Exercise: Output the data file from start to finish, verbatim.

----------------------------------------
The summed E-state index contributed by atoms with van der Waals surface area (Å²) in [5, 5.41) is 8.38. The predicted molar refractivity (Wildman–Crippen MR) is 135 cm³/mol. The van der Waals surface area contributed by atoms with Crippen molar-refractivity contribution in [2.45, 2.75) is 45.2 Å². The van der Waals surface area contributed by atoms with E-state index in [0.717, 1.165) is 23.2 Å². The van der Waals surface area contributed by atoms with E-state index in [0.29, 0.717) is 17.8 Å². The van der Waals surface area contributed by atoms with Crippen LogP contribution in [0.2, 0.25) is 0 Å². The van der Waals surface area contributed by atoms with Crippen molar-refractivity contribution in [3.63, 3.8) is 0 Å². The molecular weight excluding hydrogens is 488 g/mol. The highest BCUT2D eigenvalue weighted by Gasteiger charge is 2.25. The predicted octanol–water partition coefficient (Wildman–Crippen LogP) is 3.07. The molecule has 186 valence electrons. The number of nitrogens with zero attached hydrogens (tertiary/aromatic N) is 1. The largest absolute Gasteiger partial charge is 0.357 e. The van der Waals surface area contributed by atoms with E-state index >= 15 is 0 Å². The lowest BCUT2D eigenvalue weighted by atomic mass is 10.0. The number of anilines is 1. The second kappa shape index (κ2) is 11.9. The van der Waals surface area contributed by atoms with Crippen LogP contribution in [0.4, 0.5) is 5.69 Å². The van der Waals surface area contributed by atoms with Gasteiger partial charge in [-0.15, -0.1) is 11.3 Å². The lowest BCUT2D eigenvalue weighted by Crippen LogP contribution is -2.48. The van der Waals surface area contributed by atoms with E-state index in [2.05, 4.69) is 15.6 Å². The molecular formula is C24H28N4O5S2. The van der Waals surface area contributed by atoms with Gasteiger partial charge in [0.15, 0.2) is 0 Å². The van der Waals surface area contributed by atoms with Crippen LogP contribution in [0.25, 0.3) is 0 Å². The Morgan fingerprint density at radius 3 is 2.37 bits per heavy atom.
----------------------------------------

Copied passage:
The summed E-state index contributed by atoms with van der Waals surface area (Å²) in [5, 5.41) is 8.38. The predicted molar refractivity (Wildman–Crippen MR) is 135 cm³/mol. The van der Waals surface area contributed by atoms with Crippen molar-refractivity contribution in [2.45, 2.75) is 45.2 Å². The van der Waals surface area contributed by atoms with E-state index in [0.717, 1.165) is 23.2 Å². The van der Waals surface area contributed by atoms with E-state index in [0.29, 0.717) is 17.8 Å². The van der Waals surface area contributed by atoms with Crippen LogP contribution in [0.2, 0.25) is 0 Å². The van der Waals surface area contributed by atoms with Crippen molar-refractivity contribution in [3.63, 3.8) is 0 Å². The molecular weight excluding hydrogens is 488 g/mol. The highest BCUT2D eigenvalue weighted by Gasteiger charge is 2.25. The predicted octanol–water partition coefficient (Wildman–Crippen LogP) is 3.07. The molecule has 186 valence electrons. The number of nitrogens with zero attached hydrogens (tertiary/aromatic N) is 1. The largest absolute Gasteiger partial charge is 0.357 e. The van der Waals surface area contributed by atoms with E-state index >= 15 is 0 Å². The lowest BCUT2D eigenvalue weighted by atomic mass is 10.0. The number of anilines is 1. The second kappa shape index (κ2) is 11.9. The van der Waals surface area contributed by atoms with Crippen LogP contribution in [0.4, 0.5) is 5.69 Å². The van der Waals surface area contributed by atoms with Gasteiger partial charge in [-0.15, -0.1) is 11.3 Å². The lowest BCUT2D eigenvalue weighted by Crippen LogP contribution is -2.48. The van der Waals surface area contributed by atoms with E-state index in [2.05, 4.69) is 15.6 Å². The molecular formula is C24H28N4O5S2. The van der Waals surface area contributed by atoms with Gasteiger partial charge in [0.15, 0.2) is 0 Å². The van der Waals surface area contributed by atoms with Crippen LogP contribution in [0.25, 0.3) is 0 Å². The Morgan fingerprint density at radius 3 is 2.37 bits per heavy atom.